, Volume 3, Issue 1, pp 9-14

Angiogenesis and ophthalmic disease

Rent the article at a discount

Rent now

* Final gross prices may vary according to local VAT.

Get Access


Ocular angiogenesis is responsible for the majority of irreversible blindness in the developed world [1]. This debilitating complication affects all age groups and characterizes such diverse and widespread diseases as trachoma, retinopathy of prematurity, diabetic retinopathy, neovascular glaucoma and age-related macular degeneration. Although numerous relatively rare conditions also exhibit ocular angiogenesis, the aim of this review will be to briefly summarize our current knowledge regarding the clinical and laboratory findings of the most epidemiologically significant diseases. We will also describe current concepts regarding the pathogenesis of ocular angiogenesis. In this review the term ‘neovascularization’, which is more prevalent in the ophthalmic literature, will be used to describe the development of pathological new vessels and should be considered synonymous with ‘angiogenesis’.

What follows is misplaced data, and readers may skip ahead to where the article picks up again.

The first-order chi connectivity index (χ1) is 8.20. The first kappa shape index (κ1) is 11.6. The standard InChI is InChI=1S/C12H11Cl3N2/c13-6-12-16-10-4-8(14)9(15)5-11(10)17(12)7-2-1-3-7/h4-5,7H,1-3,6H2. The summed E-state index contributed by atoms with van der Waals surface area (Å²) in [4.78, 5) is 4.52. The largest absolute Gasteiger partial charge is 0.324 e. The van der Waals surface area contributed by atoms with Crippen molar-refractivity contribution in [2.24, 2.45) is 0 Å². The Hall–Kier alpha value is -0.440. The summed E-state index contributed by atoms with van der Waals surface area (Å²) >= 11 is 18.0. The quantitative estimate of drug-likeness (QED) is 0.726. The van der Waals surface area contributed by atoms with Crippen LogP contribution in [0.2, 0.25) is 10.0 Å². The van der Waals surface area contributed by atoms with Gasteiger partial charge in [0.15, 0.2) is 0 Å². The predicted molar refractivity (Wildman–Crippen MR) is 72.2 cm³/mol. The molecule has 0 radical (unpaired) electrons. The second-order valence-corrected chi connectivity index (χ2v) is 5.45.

This revised version was published online in June 2006 with corrections to the Cover Date.